The government did itself a favor by bailing out banks.
That’s because banks are using some of their newfound deposits to buy Treasury bonds, keeping interest rates from rising much amid fears of inflation.
Bank holdings of U.S. government securities have jumped 15.6 percent from a year ago, almost double the average annual growth rate of about 8 percent since the Federal Reserve began tracking the data in 1973, according to MKM Partners, as cited by Bloomberg.
As issuance of corporate and mortgage bonds slows, banks are sending their money to Treasuries instead.
“We expect demand to shift to Treasuries, given low net supply in corporates,” Srini Ramaswamy, a fixed-income strategist at JPMorgan Chase, wrote in a report last month, according to Bloomberg.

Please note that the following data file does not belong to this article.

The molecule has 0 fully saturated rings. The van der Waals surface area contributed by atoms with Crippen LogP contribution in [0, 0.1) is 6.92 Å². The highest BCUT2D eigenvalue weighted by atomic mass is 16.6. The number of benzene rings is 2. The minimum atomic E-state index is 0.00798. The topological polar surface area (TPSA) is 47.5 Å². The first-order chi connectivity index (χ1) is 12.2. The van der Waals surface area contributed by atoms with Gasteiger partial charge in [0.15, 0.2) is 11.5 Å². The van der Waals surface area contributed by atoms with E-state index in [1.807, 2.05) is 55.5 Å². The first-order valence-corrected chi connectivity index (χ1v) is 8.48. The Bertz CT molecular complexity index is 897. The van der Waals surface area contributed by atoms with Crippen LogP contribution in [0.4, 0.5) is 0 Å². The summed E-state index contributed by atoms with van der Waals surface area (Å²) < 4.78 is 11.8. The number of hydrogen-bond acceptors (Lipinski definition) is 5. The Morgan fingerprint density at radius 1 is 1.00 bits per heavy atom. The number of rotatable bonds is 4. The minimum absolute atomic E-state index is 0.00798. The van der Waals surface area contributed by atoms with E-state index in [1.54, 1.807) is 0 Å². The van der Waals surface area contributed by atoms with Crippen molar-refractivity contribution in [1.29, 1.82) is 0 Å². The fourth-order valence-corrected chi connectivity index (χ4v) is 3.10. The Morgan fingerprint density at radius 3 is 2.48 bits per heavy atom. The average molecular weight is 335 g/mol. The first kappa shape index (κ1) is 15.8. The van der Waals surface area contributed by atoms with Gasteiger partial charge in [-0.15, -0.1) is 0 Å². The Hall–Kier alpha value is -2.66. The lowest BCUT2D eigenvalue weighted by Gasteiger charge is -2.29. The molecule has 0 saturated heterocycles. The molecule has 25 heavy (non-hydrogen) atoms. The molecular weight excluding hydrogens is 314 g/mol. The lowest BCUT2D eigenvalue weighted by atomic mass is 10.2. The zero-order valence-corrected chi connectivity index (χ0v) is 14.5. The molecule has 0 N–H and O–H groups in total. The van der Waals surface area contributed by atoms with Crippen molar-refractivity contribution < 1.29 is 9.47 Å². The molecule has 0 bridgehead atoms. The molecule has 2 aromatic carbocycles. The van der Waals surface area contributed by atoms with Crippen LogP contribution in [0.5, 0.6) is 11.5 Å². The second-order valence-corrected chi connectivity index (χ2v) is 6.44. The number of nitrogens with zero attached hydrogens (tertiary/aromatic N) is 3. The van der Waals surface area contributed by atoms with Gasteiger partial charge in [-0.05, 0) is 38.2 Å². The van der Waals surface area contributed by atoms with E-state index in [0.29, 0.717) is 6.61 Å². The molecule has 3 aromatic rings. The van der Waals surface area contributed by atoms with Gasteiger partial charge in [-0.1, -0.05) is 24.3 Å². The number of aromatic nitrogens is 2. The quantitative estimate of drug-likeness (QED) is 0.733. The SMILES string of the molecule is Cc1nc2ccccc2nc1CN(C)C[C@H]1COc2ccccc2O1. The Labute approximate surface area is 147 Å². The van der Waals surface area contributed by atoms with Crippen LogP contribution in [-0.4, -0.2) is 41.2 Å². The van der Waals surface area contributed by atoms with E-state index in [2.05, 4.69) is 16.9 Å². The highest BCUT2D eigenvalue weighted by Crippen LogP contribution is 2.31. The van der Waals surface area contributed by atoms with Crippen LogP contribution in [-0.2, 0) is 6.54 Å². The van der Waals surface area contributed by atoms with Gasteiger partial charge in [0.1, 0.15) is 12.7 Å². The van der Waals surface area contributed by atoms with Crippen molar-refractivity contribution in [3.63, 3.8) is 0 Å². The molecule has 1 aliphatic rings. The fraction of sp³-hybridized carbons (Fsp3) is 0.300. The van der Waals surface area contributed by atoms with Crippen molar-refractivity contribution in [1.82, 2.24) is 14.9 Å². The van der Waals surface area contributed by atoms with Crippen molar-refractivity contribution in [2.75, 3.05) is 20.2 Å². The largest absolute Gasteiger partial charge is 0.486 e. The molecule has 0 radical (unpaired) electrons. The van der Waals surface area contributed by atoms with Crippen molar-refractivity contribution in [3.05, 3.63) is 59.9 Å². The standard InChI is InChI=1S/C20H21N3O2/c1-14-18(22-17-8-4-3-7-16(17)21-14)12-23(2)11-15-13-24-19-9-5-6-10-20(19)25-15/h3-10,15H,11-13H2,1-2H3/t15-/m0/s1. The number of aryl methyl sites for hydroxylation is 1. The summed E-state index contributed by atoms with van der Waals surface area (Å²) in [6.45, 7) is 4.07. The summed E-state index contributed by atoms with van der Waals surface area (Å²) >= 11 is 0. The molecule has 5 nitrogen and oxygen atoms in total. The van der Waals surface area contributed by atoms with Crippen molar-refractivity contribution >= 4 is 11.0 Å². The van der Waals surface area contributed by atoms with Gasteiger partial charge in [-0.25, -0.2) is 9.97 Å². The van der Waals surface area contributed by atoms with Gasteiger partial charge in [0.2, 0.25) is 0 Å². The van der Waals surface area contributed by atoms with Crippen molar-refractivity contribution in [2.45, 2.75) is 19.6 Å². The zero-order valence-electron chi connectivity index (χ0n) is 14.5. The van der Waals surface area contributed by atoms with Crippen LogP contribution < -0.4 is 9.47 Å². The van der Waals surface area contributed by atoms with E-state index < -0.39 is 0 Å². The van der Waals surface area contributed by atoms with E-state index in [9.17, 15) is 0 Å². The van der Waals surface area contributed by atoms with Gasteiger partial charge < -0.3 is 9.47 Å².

JPMorgan’s models “suggest that bank purchases of corporates and mortgage-backed securities will be small relative to the growth in deposits net of loans, which have been growing at a rate of roughly $29 billion per month.”
Banks’ buying spree of Treasuries will help keep a lid on interest rates. The 10-year yield will end the year at 3.67 percent, little changed from 3.62 percent Monday, according to the median estimate of 65 strategists and economists surveyed by Bloomberg.
Not everyone sees smooth sailing ahead for Treasuries. "Investors are buying more risk assets like equities, and Treasuries are suffering," John Spinello, chief fixed-income technical analyst at Jefferies & Co, tells Reuters.
"All these positives about the economy and the stock market are coming at the expense of Treasuries.”
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